Mr. Wills: If magistrates experience difficulties with their employers discouraging them from undertaking Bench duties, the normal course is for the Clerk to the Justices or the Secretary to the Advisory Committee to contact employers to encourage them to be more supportive by persuading them that it benefits them to have employees who are magistrates because of the skills which magistrates develop in the discharge of their judicial duties. It would be unusual for issues between a magistrate and his or her employer to be reported to my officials and no record is kept of the rare instances they are reported.
Vera Baird: To ask the Parliamentary Secretary, Lord Chancellor's Department when the provisions of section 51 of the Employment Rights Act 1996 have been used by a magistrate; and what the outcome was in each case. 
Mr. Wills: If all attempts by the Clerk to the Justices or Secretary to the Advisory Committee to encourage an employer to be more supportive fail, and a magistrate decides to take his or her employer to an employment tribunal, that is a matter between the employee and the employer. My officials are not normally informed of any cases nor the outcome, nor is any record kept of those rare cases when they take place.
12 Feb 2002 : Column 155W
Helen Jones: To ask the Parliamentary Secretary, Lord Chancellor's Department how many people from Warrington, North constituency were serving as magistrates in Warrington (a) in 1997 and (b) at the latest date for which figures are available. 
Mr. Wills: On the latest available information, approximately 57 per cent. of the magistrates currently serving on the Warrington Bench live in the Warrington, North constituency compared to 59 per cent. in 1997.
12 Feb 2002 : Column 156W
Mr. George Howarth: To ask the Parliamentary Secretary, Lord Chancellor's Department what official foreign visits the Judge Advocate-General has made since his appointment; and what was the purpose of such visits. 
|Date||Place visited||Duration||Purpose of visit|
|July 1996||Canada||5 days||Commonwealth law conference|
|June 1997||Hungary||5 days||Military law conference, and to advise on UK military law|
|August 1997||Washington DC, USA||5 days||To attend international conference on criminal and military law|
|November 1997||West Point and Maxwell Air Force Base, USA||5 days||To give a lecture on UK military law and human rights at both institutions|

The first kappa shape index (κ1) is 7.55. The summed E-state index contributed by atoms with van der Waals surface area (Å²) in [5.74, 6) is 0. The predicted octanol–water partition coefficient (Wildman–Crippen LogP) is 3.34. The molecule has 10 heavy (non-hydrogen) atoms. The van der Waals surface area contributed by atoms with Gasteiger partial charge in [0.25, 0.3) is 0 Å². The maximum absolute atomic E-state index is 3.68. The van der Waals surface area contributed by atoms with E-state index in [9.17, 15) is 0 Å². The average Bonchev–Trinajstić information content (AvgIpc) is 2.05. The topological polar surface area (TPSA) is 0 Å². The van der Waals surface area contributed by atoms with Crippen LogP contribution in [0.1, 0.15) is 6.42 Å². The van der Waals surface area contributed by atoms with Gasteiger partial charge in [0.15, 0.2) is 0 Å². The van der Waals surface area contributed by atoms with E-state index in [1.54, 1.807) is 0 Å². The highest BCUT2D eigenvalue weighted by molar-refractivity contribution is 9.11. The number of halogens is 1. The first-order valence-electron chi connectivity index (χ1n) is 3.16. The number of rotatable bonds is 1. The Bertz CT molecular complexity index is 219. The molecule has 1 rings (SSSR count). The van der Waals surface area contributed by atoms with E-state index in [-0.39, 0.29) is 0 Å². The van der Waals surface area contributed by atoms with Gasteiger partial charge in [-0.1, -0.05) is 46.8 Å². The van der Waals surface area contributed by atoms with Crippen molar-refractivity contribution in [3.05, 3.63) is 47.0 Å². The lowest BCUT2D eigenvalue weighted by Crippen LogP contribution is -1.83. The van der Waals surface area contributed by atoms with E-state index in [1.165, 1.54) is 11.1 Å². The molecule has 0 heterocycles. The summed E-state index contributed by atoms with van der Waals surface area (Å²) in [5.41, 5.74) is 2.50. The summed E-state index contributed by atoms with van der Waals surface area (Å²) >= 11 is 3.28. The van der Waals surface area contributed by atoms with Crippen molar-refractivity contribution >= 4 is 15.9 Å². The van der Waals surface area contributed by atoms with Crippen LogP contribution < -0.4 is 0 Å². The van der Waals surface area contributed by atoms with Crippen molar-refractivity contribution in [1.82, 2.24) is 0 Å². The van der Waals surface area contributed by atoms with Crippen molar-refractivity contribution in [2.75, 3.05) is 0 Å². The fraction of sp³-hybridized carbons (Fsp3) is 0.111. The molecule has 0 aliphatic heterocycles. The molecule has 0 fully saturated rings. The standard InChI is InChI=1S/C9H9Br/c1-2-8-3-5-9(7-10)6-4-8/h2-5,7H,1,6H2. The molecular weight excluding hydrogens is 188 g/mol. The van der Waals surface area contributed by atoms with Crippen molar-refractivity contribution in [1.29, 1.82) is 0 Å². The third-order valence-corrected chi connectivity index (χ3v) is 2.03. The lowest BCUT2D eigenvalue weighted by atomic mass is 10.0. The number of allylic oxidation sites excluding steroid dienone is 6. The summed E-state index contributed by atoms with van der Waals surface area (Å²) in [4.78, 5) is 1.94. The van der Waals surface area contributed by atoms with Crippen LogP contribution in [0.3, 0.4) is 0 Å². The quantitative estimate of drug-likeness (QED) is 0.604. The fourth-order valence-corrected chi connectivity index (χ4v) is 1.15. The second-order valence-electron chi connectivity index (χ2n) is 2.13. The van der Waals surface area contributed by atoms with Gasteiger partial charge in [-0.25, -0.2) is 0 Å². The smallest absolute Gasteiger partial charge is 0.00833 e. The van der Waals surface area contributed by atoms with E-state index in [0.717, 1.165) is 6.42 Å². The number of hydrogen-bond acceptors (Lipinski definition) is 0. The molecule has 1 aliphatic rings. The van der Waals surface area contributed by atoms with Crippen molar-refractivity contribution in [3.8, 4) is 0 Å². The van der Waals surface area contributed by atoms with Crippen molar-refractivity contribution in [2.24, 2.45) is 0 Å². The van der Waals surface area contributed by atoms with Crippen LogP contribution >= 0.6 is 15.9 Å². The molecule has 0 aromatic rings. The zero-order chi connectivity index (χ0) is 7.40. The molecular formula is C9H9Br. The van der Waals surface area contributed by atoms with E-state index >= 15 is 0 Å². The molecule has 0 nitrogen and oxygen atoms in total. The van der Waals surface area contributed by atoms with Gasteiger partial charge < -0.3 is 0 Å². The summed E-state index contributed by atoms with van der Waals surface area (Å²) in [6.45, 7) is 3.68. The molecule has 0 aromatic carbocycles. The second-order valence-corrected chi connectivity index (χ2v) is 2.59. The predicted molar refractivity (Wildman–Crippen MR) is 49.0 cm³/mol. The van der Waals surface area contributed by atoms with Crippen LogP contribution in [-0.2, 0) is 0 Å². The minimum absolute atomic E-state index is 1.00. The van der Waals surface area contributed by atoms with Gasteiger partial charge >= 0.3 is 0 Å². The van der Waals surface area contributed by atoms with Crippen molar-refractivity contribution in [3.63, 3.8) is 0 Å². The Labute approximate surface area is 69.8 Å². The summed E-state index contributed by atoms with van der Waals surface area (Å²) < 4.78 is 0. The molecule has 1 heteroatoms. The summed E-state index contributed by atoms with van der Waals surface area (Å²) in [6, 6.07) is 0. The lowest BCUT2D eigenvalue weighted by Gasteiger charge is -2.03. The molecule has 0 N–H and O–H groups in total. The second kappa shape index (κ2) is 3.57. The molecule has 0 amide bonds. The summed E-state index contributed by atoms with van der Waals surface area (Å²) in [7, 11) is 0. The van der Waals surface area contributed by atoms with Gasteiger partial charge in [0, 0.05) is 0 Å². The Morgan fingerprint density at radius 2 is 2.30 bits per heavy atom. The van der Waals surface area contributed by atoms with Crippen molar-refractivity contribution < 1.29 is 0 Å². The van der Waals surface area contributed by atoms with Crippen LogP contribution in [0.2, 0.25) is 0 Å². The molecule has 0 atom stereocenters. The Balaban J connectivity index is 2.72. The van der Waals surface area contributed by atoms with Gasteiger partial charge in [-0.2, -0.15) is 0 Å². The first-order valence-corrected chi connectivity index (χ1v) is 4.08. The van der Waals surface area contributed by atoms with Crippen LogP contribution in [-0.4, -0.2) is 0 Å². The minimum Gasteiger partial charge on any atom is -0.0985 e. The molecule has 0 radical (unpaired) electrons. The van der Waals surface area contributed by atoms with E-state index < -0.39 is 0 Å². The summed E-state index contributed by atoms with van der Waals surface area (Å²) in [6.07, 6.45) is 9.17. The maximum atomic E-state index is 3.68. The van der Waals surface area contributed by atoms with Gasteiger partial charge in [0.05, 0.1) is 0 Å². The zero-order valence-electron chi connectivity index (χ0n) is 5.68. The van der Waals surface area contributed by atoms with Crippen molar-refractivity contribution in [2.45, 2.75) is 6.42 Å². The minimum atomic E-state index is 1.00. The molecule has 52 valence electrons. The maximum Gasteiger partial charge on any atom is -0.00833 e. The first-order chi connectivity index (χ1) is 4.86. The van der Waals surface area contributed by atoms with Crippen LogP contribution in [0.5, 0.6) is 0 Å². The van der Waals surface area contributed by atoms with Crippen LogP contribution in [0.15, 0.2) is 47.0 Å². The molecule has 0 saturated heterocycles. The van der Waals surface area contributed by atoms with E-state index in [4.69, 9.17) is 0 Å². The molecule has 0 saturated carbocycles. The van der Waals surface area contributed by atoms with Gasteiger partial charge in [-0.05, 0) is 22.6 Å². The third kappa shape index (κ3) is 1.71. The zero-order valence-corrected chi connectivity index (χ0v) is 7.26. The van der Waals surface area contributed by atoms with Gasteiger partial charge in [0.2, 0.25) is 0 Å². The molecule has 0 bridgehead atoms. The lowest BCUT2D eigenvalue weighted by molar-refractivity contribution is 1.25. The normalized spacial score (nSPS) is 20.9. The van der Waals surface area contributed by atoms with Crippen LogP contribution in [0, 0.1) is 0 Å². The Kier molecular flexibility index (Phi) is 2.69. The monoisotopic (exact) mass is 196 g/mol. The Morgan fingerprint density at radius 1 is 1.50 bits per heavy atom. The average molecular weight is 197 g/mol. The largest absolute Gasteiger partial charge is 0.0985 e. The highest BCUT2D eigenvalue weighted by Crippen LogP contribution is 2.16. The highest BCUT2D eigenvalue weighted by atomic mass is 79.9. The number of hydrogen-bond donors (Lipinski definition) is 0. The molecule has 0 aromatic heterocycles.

|May 1998||Romania||3 days||To address a NATO seminar on military law|
|September 1998||USA||Washington DC, USA||To attend international conference on criminal and military law|
|April 1999||Ankara, Turkey||4 days||To address a military conference on military law and human rights|
|May 1999||Estonia||3 days||To advise on UK military law (with the Provost Marshal)|
|June 1999||Hungary||5 days||Military law conference, and to advise on UK military law|
|September 1999||USA||Washington DC, USA||To attend international conference on criminal and military law|
|February 2000||Charlottesville and Georgetown University DC||5 days||To give a presentation on UK military law and human rights|
|April 2000||The Hague||2 days||Visit to International Criminal Tribunal for former Yugoslavia|
|September 2000||Canada (Calgary)||5 days||Interview candidates for judicial officer posts with JAG office|
|October 2000||Gibraltar||3 days||Interview candidates for judicial officer posts with JAG office|
|June 2001||Hungary||5 days||Military law conference and to advise on UK military law|
|September 2001||Copenhagen, Denmark||5 days||To attend international conference on criminal and military law|
The Judge Advocate General also makes regular visits to his permanent office at Rheindahlen, Germany for official office purposes
Mr. George Howarth: To ask the Parliamentary Secretary, Lord Chancellor's Department how many staff in her Department work (a) whole-time and (b) for part of their time on matters related to the Northern Ireland Court Service. 
Full-time staff: 596
Total staff: 693 1
1 Figure excludes the number of staff on career break. Twenty-one staff on career break; total staff including career break staff714.